COVID-19 has heavily affected Cambodian female garment workers’ economic security and personal well-being. The impacts are on employment, household income and expenditures, mental and physical health, remittances, investment, and savings. Recognizing this as a threat, the Royal Government of Cambodia has rolled out a new measure of temporary wage subsidy as part of a social assistance program for suspended garment workers, to a total of US$70 monthly to mitigate the impacts and support their livelihood. Hence, this study delved into the perspective and experiences of female garment workers in regards to this support and also examined its effectiveness. Consequently, three main findings have emerged. First, it is considered as an opportunity to support their survival in the short term. Second, there are several challenges revolving around money retrieval and distribution faced by workers. Third, it is viewed as not effective due to insufficiency in sustaining their livelihoods. Thus, several policy interventions are necessary to ensure efficiency in providing support towards female garment workers as follows:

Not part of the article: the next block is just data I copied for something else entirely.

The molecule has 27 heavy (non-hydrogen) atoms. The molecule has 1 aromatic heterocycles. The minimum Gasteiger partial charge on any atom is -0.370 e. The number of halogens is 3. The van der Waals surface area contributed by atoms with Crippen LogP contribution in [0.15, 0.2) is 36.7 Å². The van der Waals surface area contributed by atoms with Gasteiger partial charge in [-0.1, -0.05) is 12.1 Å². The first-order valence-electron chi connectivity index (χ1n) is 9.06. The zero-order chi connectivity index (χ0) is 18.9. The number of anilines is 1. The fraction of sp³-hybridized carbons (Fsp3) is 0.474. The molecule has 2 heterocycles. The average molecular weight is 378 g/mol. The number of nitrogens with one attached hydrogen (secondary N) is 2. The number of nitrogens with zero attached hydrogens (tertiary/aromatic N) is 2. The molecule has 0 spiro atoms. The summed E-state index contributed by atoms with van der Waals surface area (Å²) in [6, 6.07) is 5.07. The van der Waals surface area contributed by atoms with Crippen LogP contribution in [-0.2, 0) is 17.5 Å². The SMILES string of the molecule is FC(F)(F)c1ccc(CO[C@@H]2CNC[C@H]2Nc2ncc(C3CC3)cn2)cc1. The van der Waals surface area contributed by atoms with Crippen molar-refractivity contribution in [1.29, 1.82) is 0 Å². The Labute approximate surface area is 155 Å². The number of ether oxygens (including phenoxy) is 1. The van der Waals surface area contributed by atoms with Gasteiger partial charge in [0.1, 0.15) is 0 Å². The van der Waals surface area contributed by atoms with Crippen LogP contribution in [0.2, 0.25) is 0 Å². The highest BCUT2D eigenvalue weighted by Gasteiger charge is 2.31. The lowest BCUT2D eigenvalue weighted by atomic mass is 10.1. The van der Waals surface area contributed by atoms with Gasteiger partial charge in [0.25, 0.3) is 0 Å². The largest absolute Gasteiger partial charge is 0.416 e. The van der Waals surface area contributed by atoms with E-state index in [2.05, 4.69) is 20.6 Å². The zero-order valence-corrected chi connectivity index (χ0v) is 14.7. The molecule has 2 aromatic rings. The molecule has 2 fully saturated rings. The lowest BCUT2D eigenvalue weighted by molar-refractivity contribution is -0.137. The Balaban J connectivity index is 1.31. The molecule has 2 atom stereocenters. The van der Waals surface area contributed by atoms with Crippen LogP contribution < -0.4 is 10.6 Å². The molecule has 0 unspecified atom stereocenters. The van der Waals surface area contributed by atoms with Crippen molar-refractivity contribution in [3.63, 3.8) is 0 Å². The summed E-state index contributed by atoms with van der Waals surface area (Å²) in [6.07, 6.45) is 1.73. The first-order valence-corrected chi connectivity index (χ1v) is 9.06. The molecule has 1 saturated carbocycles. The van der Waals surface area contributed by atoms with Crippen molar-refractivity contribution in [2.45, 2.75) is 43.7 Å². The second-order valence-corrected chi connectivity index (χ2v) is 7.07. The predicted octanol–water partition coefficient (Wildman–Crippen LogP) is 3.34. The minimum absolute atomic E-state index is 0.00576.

- Review the current wage subsidy program;
- Strengthen the monitoring mechanism of the distribution of wages to the workers;
- Assess challenges of unmet beneficiaries;
- Promote well information distribution among workers; and
- Consider expanding the eligibility and coverage of support to reduced hours and informal workers.
This policy brief is published as a part of contributions to National Policy Forum: Cambodia's COVID-19 Recovery Pathways (p.61-69), supported by the Australia’s Department of Foreign Affairs and Trade through The Asia Foundation’s Ponlok Chomnes: Data and Dialogue for Development Program.